Redlands Daily Facts from Redlands, California on January 21, 1964 · Page 5
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Redlands Daily Facts from Redlands, California · Page 5

Redlands, California
Issue Date:
Tuesday, January 21, 1964
Page 5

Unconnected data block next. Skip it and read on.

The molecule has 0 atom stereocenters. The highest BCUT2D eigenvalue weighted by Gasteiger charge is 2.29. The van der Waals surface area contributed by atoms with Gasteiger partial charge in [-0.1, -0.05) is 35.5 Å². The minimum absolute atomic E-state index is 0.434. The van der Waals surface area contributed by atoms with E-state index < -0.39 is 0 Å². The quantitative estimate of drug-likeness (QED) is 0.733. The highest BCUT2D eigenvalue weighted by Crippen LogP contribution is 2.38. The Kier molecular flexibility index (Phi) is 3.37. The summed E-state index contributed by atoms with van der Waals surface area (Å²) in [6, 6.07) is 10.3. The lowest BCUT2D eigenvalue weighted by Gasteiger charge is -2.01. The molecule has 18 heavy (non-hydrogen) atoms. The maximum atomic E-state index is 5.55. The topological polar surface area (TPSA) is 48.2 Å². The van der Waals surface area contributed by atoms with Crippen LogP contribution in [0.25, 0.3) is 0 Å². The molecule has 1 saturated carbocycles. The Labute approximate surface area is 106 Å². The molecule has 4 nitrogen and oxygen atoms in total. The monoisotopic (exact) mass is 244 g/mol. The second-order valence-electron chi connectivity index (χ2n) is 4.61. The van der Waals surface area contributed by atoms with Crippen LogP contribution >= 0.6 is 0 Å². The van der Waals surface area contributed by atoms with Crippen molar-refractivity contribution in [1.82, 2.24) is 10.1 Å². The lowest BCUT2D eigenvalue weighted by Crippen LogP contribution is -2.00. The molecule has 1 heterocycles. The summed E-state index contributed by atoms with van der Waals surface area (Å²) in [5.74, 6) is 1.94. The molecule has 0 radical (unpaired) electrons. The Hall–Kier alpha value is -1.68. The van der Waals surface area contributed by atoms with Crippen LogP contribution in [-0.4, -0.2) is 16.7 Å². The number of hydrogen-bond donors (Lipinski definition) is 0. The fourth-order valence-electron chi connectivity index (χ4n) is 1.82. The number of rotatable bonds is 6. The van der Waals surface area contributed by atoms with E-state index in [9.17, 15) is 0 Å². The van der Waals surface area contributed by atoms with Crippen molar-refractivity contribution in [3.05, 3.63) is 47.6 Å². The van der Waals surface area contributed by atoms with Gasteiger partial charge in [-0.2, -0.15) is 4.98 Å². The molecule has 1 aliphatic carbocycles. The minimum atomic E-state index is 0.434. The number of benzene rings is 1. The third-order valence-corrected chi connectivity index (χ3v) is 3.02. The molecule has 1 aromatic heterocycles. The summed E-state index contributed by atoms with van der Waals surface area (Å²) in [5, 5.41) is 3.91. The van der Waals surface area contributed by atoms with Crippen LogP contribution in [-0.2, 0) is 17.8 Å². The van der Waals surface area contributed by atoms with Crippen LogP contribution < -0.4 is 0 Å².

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4 — Tuesday, Jan. 21, 1964 Redlands Daily Facts Three RHS girls enter Miss Mentone contest CLAUDIA LAIRD VIRGINIA LEON Miss Claudia Laird, ago 17.] Miss Virginia Leon, age 17. height 5 feci, 3-inehes, ryes;brown ryes and dark brown brown, hair blond. Iiair, 5-fcct, 3-inches tall. Vir- Claudia is a senior at Red- qinia is a junior at the Redlands High School. She is in- : lands High School. Icrested in a business course! she is a band majorette with CHERYL NIBLACK Miss Cheryl Niblack, daughter of Mr. and Mrs. C. D. Niblack, age 17, 5-foot, 6-inches tall, hazel eyes and brown hair. A senior at Kedlands High School Cheryl plans to either enter and plan some day to become die high school band, and' 3 business college or a school a court stenographer. ;is team manager and majorette i° f cosmetology after she fin The Girl Scouts have held for the Lcgioncttc girls drill much interest for Claudia. She team. Virginia has been active has been in this organization!in the Girl Scouts and is a Sen- for 10 years and has worked as'ior Girl Scout, camp councelor at Camp Tu-j u or ambition after graduation lakes for the past four years. !j s i 0 attend the School of Cos-j mctology in Redlands. Virginia is the daughter of She is also interested in bowl ing and swimming. Claudia's parents arc Mr. and;.Mr. and Mrs. John Leon. She Mrs. Claude Laird, and she has;has three older sisters and two younger brothers. The family lives at 1142 South Beryl avc nuc, Mentone. ishes high school. Her favorite sports are water skiing and dancing. The family resides at 1712 Mentone boulevard, Mentone one sister and two brothers. The family resides at 1362 Garnet, Mentone. About People Marina Private First Class LawTance S. Nowak, son of Mr. and Mrs. Lawrance H. Nowak. 1525 Marilyn lane, Redlands, was presented a Marine Corps Dress Blue Uniform and promoted to his present rank last month during recruit graduation ceremonies at the Marine Corps Recruit Depot, San Diego. The award, sponsored by Leatherneck Magazine, is presented to the honorman of each graduating platoon. Marine Lance Corporal Allan T. Campbell, son of Mr. and Mrs. Gordon A. Campbell, 24 North Buena Vista street, Redlands completed the First Marine Division's Scouting and Patrolling Course last month at Camp Pendleton. The three- week course is designed to train selected officer and enlisted Mrines to be qualified patrol j leaders. Instruction in map and j pa pcr to the American Academy aerial photograph reading, pa-l 0 f Orthopedic Surgeons now trolling and night training are: holding its 31st annual meeting Mrs. Messer dies at 84 Funeral services and burial will be in Spur, Texas, for Mrs. Lou Annie Messer, resident of Kedlands for 20 years who died here today at the age of 84. Mrs. Messer was a native of Texas. She leaves five daughters, Mrs. Wymer Brock of Red lands; Mrs. Lowell Webb of Shaftcr, Calif.; Mrs. B. M Jones of Costa Mesa, Mrs. Gordon Weems and Mrs. Dora Bed well of Lubbock, Texas; one son, Herman Messer of Spur, Tex.; a daughter-in-law, Mrs Marie Messer of Redlands; 12 grandchildren and six great grandchildren. F. Arthur Cortner Chapel of Redlands is in charge of local arrangements for the forwarding of the body to Texas. emphasized during the training. Marine Lance Corporal Michael P. Allen, son of Mr. and Mrs. Glendon II. Allen, 33S15 avenue "E", Yucaipa, is serving with the First Battalion, 12th Marine Regiment, Third Marine Division at Camp Fuji, Japan. The battalion, as part of thejat the Naval Training Center, ground forces of the S e v c n t h jSan Diego, Fleet in the Far East is con- ... _. . _ .... „.,„ stanUy undergoing amphibious! Msrme F,rst Ser9 " n ' Les ' er warfare training lo maintain in Chicago. The subject of Doc tor Dombrowski's paper is "Closed Irrigation Treatment of Osteomyelitis." Donald D. Lindsay, son of Mr. and Mrs. H. C. Lindsay, 1386 Wabash avenue, Mentone, com pleted basic training recently Roger Hartwick to head County Fair board VICTORVILLE — Roger J Hartwick of Barstow, a director of the San Bernardino County Fair board since it was formed 16 years ago, has succeeded Charles D. Warner of Chino, first and only president. Both have been directors since the board was formed in 1948. Hartwick, who formerly lived in Redlands, has been vice president the past four years. He continues as director in charge of the dairy products department and dairy industry day at the Sept. 2-7 county fair of 1964. He has been active in farming and dairy in the Hinkley area for many years. He is a former trustee of Hinkley Elementary and Barstow Union High School districts and has been active in civic affairs. Sheriffs men nab pair of armed robbers Sheriffs detectives filed arm ed robbery charges today against two men suspected of committing at least six holdups in Redlands, San Bernardino and Fontana within the past two weeks. The suspects were arrested Friday night after detectives had followed their activities for several days. Late yesterday, one of the men admitted being involved in the robberies, the Sheriff's Office reported. Arraigned in San Bernardino Municipal Court today were Lon nie Culver, 20, of 1596 Muscott street, San Bernardino, and a 17-year-old juvenile companion living at the same address. The Sheriff's Office said the arrests cleared the January 15 robbery of the Wilshire Service Station on Redlands boulevard in which §195 was taken at gun point. Also cleared were January 6 armed robberies at the Lucky Linda market, 1928 West High land, San Bernardino; a Rich field Service station at Muscott and Highland avenues, San Bernardino; and of Trinidad Negrete, owner of Julias' Tortilla Factory, San Bernardino. Negrete was held up while he was waiting in a car for his wife who was inside the tortilla factory. He was wounded in the right leg when the holdup man fired three shots, according to the Sheriff's Office. Also cleared was the January 9 holdup of a Shell Service Station on Kendall drive in the De- vorc area. Three shots were also fired in that robbery, but nobody was hit. The suspect also implicated himself in the holdup of the Neighborhood Market, 7 5 7 9 Sierra avenue, Fontana, which took place a few hours before the holdup in Redlands on January 15. A total of $1,032 was stolen in the series of robberies. The Sheriffs Office said the two men were arrested after their automobile crashed at the end of a deadend street in north San Bernardino late Friday. The suspects apparently became aware that they were under surveillance and were trying to evade detectives when the accident occurred. Detectives began watching the men after holdup victims identified photographs. The investigation was conducted by Detectives Dewey Ringstad and Glenn Terry of the Sheriffs robbery detail. They were aided by Detectives Don Myers and Gerald Ringhofer, LEGIONETTES — American legion Post 650 of Redlands will be represented in the Sheriff's Rodeo parade in Palm Springs this weekend by its all-girl drill team, the Legionettes. There are 28 girls in the team. Virginia Leon, foreground, is team manager and majorette. Left to right in background are Virginia Gomez, Barbara Lopez, Irene Simmons, Gilda Diaz and Inez Gomez. The team will also appear in the Lincoln Day parade here on February 8 and the Indio Date Festival parade on February 21. Committee appointments made at YMCA for 1964 combat readiness. E. T. Dombrowski, Jr., M.D., of the Beaver Medical Clinic has been invited to present a I A tOX WtST COAST THtATW • 123 Cajen SMat • PT. 3-4331 Week Days Cont. from 7 P. M. Sat. and Sun. Cont. from : r.M. HELD OVER WALTDISNEYS OflBtoPCTTMittOT TECHNICOLOR* ALSO "TARZAN'S GREATEST ADVENTURE" Starts Tomorrow "LAWRENCE of ARABIA" REDLANDS FOOTLIGHTERS present LIVE THEATER "ROMAN CANDLE" A COMEDY By Sidney Sheldon TUES. - WED. - THURS. FRI. - SAT. Jan. 21 - 22 - 23 - 24 - 25 2 SHOWS SATURDAY 7:00 & 9:30 Other Nights 8:15 ALL SEATS $1.95 Special Season Ticket $5.25 Box Office Hours -1:00 . 8:00 Except Sundoy GROVE THEATER 20 E. Vine St. — Redlands PY 2-9022 P. Wadleigh, Jr., son of Lester P. Wadleigh, Sr., 34752 Shangri lane, Yucaipa, was promoted to his present rank last month while serving with Headquarters Company, Headquarters Battalion, a unit of the First Marine Division at Camp Pendleton. Charles R. Alexander, son of Mr. and Mrs. James Alexander, 10537 Coloma street, Loma Linda, recently completed recruit training at the Marine Recruit Training Depot, San Diego. He was one of seven men from his platoon of 70 to receive a Meritorius Promotion to Private First Class. Walter M. Osburn, aviation fire control technician airman, USN, son of Mr. and Mrs. Walter F. Osburn, 1501 Margarita drive, Redlands, was graduated Jan. 17 from Aviation Fire Control Technician School at the Naval Air Technical Training Center, Memphis, Tenn. The 12 week course included instruction in the fundamentals of aviation fire control and airborne bomb j director systems, synchroniza- jtion of control systems, optics land ballistics and airborne fire ] control radar. A graduate of Redlands Senior High School, Osburn entered the Navy in January 1963. La Carrera Field Stable ON NORTH ORANGE ST. • HORSE BACK RIDING * HAY RIDES Horses Bought — Sold — Boarded For Hay Ride Reservations PLEASE CALL 792-3114 JOHN PLONSKY, Manager DICK DOYLE, Owner Dr. Ivan Bell President of the YMCA Board of Directors, made his committee appointments for 1964 at the Board ol Directors meeting held last night at the YMCA. A new committee was added, it has the responsibility of making a study to determine how best the YMCA can serve a growing community. This will be called, A Long Range Planning Committee, Walt Page will serve as chairman, his committee members will be: John Pike, Ernie Larson, Jim Fox, and Roy Anderson. The regular committees are as follows: Activities; Dr. Ells worth Miller, chairman; Dr. Fred Andrews, and Dr. Richard Allard; Building and Grounds Bob Break, chairman; Joe Enarson, Chreston Knudsen, Bill Means, and Darrel Commins. Camp Committee: Don Beckord, chairman; Dale Perkins Jim Sloan, Fred Arth, Charles Parker, Ted Schmidtmann, Jim Edwards, Dr. Richard Hardy, Don Leonard, Bob Covington, Bill Hardy, Dr. Harold Hill. Mrs. Don Beckord and Mrs. Ted Schmidtmann. Under the Community Chest new plan three names have been submitted to represent the Association on their Board of Directors. They will select one Council of Churches Representing the Council of Churches: Rev. John Foerster, Joe Enarson, and Roy Coble. Endowment: Ken Hurlbert, chairman; John Pike, Don Beckord, Robert Leonard, Rex Cranmer, O. J. Fowler, Henry VanMouwerik. Finance: Harry John chairman — he is also the Board of Directors treasurer, Charles Ziilch, E. R. Fisher, Claude Day, Pete Arth, Henry Van­ Mouwerik, Dr. Ellsworth Miller, Ralph Davis, Dr. William Umbach, and General R. L. Scott World Sen-ice & World Youth: Pete Arth, Dr. William Umbach, Walt Page, and Dr. James Fallows, they will chose their chairman at the first meeting; Membership: Ralph Davis, chairman; Bob Wagner, John Runkel, Al Newell, Clark DeRoo, Dr. James Fallows, Elmer Parks, W. L. Brandcn- bergcr, Harry John Mesdamcs: Dan C. A. Smith, Paul Gerrard, Loren Barnett, and Mrs. Betty Jacobs. Personnel: Jim Fox, chairman; Kenneth Hurlbert, Ray Canterbury, Pete Arth, Walt Page, O. J. Fowler, Ceroid Brownson. Physical Department: Col William Brimberry. chairman; Verne Holmes, Don Leonard Walt Anderson, Ed Callahan Warren Hooper, John E. Len kcr, Earl Martin, Walt Mertons, Bill Gibson, Dale Benz, and Bill Shawver: Public Relations Howard Hayes, chairman; and Chris Barnes. Religious Work: Rev. Harry Suttner, chairman; Rev. John Forerster, Dr. Douglas Eadie, Robert Covington, Frank Griffin; Youth Department: Jack Wiley, chairman; Dr. Wilbur Gregory, Stan Byer, Bill Hardy George Barich, Robert Burley and Robert Frost. Additional members will be added as the need arises. Busy Month The program in the Youth De partment during the month of December, indicated that the Y Indian Guides now have 15 tribes meeting regularly with 261 fathers and sons attending The Frontiersmen, another father and son club, is off to a good start. A committee of the members meet' to plan their program for this year. Vandy Oliver is the chairman. The two senior Hi-Y clubs continue to meet weekly with special programs, and outings being planned; 96 boys were present. Warren Arnett is the advisor for the Juniors and Youth Director James Eselin is advisor to the seniors. A Hi-Y club for the sophomore boys is being organized and will hold their first meeting this week. Plans are under way to organize a Junior Hi- Y in both the Junior Highs— Redlands and Cope. Y-Nites Two Y-Nites were held during December with approximately 1,000 'senior high students attending; Thirty-eight youths and adults enjoyed an afternoon of Ice Skating, they are all looking forward to going again. Colonel William Brimberry, chairman of the Physical Department Committee, reported that attendance in all of the classes is holding up well as compared to last year. A total of 3,388 boys and 847 girls, 2,122 men and 380 women attended during December. Family night programs were enjoyed by 126 adults and children. The boys swimming team, coached by Col. Brimberry, captured three of the six divisions in the Annual Southern People's Column Beider* of the Facll are larded to •end their thoughts OD questions of public Interest for vse In the People's Colcmn. Please bo brief. The writer's true name and address mast accompany each letter though pen names are permitted at the editor's discretion. Gene Rumford Act A Fair Chance Editor Facts: The realtor's letter of Mon day, January 20, makes some false assertions. It is said that a state bureau will dictate to whom a property owner may sell or rent. No bureau is brought into a tran saction unless a person can prove he was denied purchase or rental because of race or ethnic background. The Rumford Act gives such a person recourse to bearing, and does not authorize bureaucratic snooping or dictation. It does not pertain to individual sales or to apartments under four units. F.H.A. and Cal-Vet loans already have non-discriminatory clauses. With the above exceptions not covered by the Rumford Act, the only people required to show good faith are realtors. If they should be discriminatory, they do not face big attorney fees and court costs. The bearings are held by right, and pro ceedings go no further. There will be no fines or loss of licenses. The facts are that out of 3,000 Employment hearings by the Commission only four have gone to court. As the realtor suggests, good citizens believe in human and civil rights. And they know of long fight to provide laws to uphold these rights. Why not give the Rumford Act a chance to uphold human and civil rights? The realtor says some of his best friends have been negroes, The next step is to say, "I have many good friends without qualifications." Some of my best friends have been friendly, Ken Grub, 1301 Campus. $250,000 plan revealed Three story office building for Brookside Applications due this month for wool fund Farmers have until the end of January to file applications for 1963 marketing year payments under the National Wool Act, Theo Davis, chairman, Agricultural Stabilization and Conservation San Bernardino County Committee, reminded producers today. He emphasized that January 31, 1964, is the last day for accepting payment applications in connection with marketings of either wool or lambs during 1963. Since this is several months earlier than under previous wool programs, the chairman urges that producers avoid possible confusion by filing their applications on completed sales as soon as possible. California Relays. The junior high age boy's basketball team won the San Bernardino Basketball tournament held annually during the holidays. Three new trophies were added to the Y*s collection. Walt Page, reporting for the membership committee, stated that on December 31, we had a total of 3.426 men, women, boys and girls on the roles. Last year on this date we had 2,848, a gain of 578. A major office building with underground parking may soon replace an old apartment court on Brookside avenue. J. Lydell Lambeth of Red lands, one of two men plan ning the quarter-million-dollar structure, stated that tentative plans call for up to 24 offices and a coffee shop. The building would be located at 317 Brookside avenue, next to Pure Gold, Inc. Several small wood-framed cottages known as Brookside Court now occupy the site. Lambeth and his partner. Joseph Bartles, own 108 feet of frontage on Brookside and 140 feet of frontage on Parkwood. \ three-story structure with 2'/i stories above the ground for office space and a half-story below ground for 32 off-street parking spaces is planned. Building Designer Robert Van Roekel has been hired to design the facility. The underground parking area would be reached by a ramp from a rear alley. An elevator would lift people to the upper floors. Lambeth said it would be a professional building catering to such tenants as insurance companies, real estate brokers, and lawyers. Lambeth has asked that the city Planning Commission determine whether the coffee shop should be located in the proposed office building. The Commission is scheduled to act on the request January 28. Planning Director W. C. Schindler explained that coffee shops by themselves are not permitted in the Administrative-Professional District. However, the zoning ordinance docs permit such facilities in association with offices when there arc no signs or other advertising on the outside of the building. i Lambeth stated that the cof fee shop would be primarily for the convenience of persons working and visiting the building. He said he plans to go ahead with construction whatever decision is reached regarding the restaurant. Portable exhibit expands Nightscaping program Nationwide promotion of Nightscaping — a locally coined trademark — will be boosted by a portable exhibit designed for display at trade shows across the country. Nightscaping is the name given to a low-voltage night lighting system for use in gardens and patios. The system was developed by Redlands electrical contractor Bill Locklin and marketed under the name of Loran, Inc. The portable exhibit is now on display at Security First Na Citrus Market LOS ANGELES, Jan. 21 (UPI) — Representative prices by size and grade all orange auction markets: Sit 72* 88s 113s First grade .. .4.22 4.13 3.64 3.70 Second grade. .3.10 2.89 2.85 2.93 138s 163s 180s First grade 3.42 3.20 2.78 Second grade 2.93 2.68 Trend: Steady. NEW YORK (UPI)-Citrus report: California Navels: 7 cars, half boxes $3.42. Poultry and Eggs LOS ANGELES. Jan. 21 (UPI) — Eggs: Prices to retailers f.o.b. to distributor plants (delivered IVt cents hither): AA extra Urge A extra Urge 4SK-51fe. AA large 42H-tttt, A lane -MH-Utt, B large 3eii-37Vi, AA medium 40K-43K. A medium 38Hi-39Vi. AA small 31H 3i<i. A small 29ft-30tt. Prices to consumers: AA large 4960. a Urge 51-58. AA medium 47-56, A medium 50-54, AA smaU 44-4B, A small 41-45. Poultry: Fryers at ranch 17-19. roasters 21-25. light type hens 4^-5V« wtd. avg. 4.72, bens cross 54 wtd. av. 5.35. TREASURE HOUSE Your unused furniture or appliances will find a ready market through Classified Ads. tional Bank where it was set up to "test out" printed instructions on how to assemble the display. The instructions will be shipped along with the exhibit to the distant shows. The display is simple in design. It includes a backboard on which the name of the product, the manufacturer and the manufacturer's Redlands address appear in wooden block letters. The five types of lighting fixtures available in the Night- 1 scaping system are displayed on a shelf along the base of the backboard. Two "arms" run perpendicular to the backdrop. A lighted water fountain fixture is displayed on the left arm. The right arm features a mailbox for receiving requests from interested persons who would! like to receive material on Nightscaping. Locklin said the portable display has already been scheduled for the Northwest Electrical Exposition in Seattle on February 6 to 8, and for a similar electrical exposition in Minneapolis at the end of February. The Nightscaping exhibit will also be shipped to the International Landscaping Exhibition in New York City from March 10 to 15, as well as to shows in Miami, Fla., and Dallas, Tex., in late I March. I Youth Authority load increases SACRAMENTO - (PCNS) Increasing world and.local tensions "particularly racial tensions", were blamed this week by Heman G. Stark, director of the State Department of the Youth Authority for an 11 per cent increase in cases during 1963. Stark said that his department received a total of 5,865 referrals from juvenile courts last year. This represents an increase of 582 over the 1962 total for youths 10 to 18. "We feel it is due to increasing tensions in the population," Stark said. An important part of the jump in court referrals can be attributed directly to the social unrest over racial issues the CYA authorities feel. Stark said that "when adults are unsettled so are the children." Referrals from juvenile courts in 1962 for California averaged 159 per 100.000 persons. Last year this climbed to a record high of 174 per 100,000. As of today the CYA has 6,656 boys and girls under its jurisdiction in various state institutions. Bis, Bold Big, bold chiffon scarves in prints or solid colors serve beautifully as stoles for resort evening wear. They come in prints and plaids as well as floral patterns. moo Wbo Has o a'/rfMoy JANUARY 22 — David C. Sample R. Winn Ward Michael D. Hicks Robert P. Kling Henry Gerner John Gooch A. D. Bridges Rev. Willis Smith Robert Bellenger Mark Beals William T. Gregory William E. Kingham Robert Pratt Thomas Thompson Virgil McGinnis Frankie Ameld Gilbert Johnson Happy Birthday from 11 E. State Ph. PY 3-2505 SUNDAY MORNING DO-NUT CLUB •3 - 6 - • Doubles FREE COFFEE! FREE DO-NUTS! EVERY SUNDAY »t 11 a. m. Entry Fee — 54 per team $2 Bowling — $2 Prize Ladies: Let us find you a Bowling "Pardner" for Sunday Mornings EMPIRE BOWL 840 W. Colten Ave. Phone 793-2525